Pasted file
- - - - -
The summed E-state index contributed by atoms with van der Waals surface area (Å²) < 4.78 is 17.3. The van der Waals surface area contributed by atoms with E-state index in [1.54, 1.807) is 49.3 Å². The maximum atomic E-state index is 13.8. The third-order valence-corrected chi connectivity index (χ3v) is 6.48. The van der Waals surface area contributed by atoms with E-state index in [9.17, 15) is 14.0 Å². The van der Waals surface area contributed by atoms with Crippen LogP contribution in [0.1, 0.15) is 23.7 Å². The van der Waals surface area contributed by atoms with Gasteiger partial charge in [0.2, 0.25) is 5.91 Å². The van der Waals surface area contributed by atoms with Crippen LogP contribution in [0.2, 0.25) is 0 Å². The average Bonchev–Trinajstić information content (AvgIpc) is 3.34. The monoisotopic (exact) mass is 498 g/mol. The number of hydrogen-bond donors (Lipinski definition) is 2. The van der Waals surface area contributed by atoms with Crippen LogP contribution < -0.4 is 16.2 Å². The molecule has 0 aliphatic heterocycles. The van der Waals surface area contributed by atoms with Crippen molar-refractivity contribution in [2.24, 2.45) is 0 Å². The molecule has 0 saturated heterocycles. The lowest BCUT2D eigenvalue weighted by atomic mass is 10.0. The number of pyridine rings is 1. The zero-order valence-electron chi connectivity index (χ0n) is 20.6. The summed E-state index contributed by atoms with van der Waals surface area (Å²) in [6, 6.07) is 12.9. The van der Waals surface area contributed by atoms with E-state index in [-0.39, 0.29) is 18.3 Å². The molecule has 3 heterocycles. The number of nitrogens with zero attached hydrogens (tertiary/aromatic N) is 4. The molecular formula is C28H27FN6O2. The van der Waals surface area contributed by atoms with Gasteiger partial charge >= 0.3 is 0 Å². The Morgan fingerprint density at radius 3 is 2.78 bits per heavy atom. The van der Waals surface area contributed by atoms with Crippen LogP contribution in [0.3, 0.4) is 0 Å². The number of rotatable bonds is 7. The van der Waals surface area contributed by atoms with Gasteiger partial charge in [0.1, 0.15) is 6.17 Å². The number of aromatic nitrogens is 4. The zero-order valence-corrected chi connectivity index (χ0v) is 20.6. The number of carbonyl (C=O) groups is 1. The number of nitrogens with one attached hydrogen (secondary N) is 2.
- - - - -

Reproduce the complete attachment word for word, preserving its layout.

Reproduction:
The summed E-state index contributed by atoms with van der Waals surface area (Å²) < 4.78 is 17.3. The van der Waals surface area contributed by atoms with E-state index in [1.54, 1.807) is 49.3 Å². The maximum atomic E-state index is 13.8. The third-order valence-corrected chi connectivity index (χ3v) is 6.48. The van der Waals surface area contributed by atoms with E-state index in [9.17, 15) is 14.0 Å². The van der Waals surface area contributed by atoms with Crippen LogP contribution in [0.1, 0.15) is 23.7 Å². The van der Waals surface area contributed by atoms with Gasteiger partial charge in [0.2, 0.25) is 5.91 Å². The van der Waals surface area contributed by atoms with Crippen LogP contribution in [0.2, 0.25) is 0 Å². The average Bonchev–Trinajstić information content (AvgIpc) is 3.34. The monoisotopic (exact) mass is 498 g/mol. The number of hydrogen-bond donors (Lipinski definition) is 2. The van der Waals surface area contributed by atoms with Crippen LogP contribution < -0.4 is 16.2 Å². The molecule has 0 aliphatic heterocycles. The van der Waals surface area contributed by atoms with Crippen molar-refractivity contribution in [2.24, 2.45) is 0 Å². The molecule has 0 saturated heterocycles. The lowest BCUT2D eigenvalue weighted by atomic mass is 10.0. The number of pyridine rings is 1. The zero-order valence-electron chi connectivity index (χ0n) is 20.6. The summed E-state index contributed by atoms with van der Waals surface area (Å²) in [6, 6.07) is 12.9. The van der Waals surface area contributed by atoms with E-state index in [-0.39, 0.29) is 18.3 Å². The molecule has 3 heterocycles. The number of nitrogens with zero attached hydrogens (tertiary/aromatic N) is 4. The molecular formula is C28H27FN6O2. The van der Waals surface area contributed by atoms with Gasteiger partial charge >= 0.3 is 0 Å². The Morgan fingerprint density at radius 3 is 2.78 bits per heavy atom. The van der Waals surface area contributed by atoms with Crippen LogP contribution in [0.3, 0.4) is 0 Å². The number of rotatable bonds is 7. The van der Waals surface area contributed by atoms with Gasteiger partial charge in [0.1, 0.15) is 6.17 Å². The number of aromatic nitrogens is 4. The zero-order valence-corrected chi connectivity index (χ0v) is 20.6. The number of carbonyl (C=O) groups is 1. The number of nitrogens with one attached hydrogen (secondary N) is 2.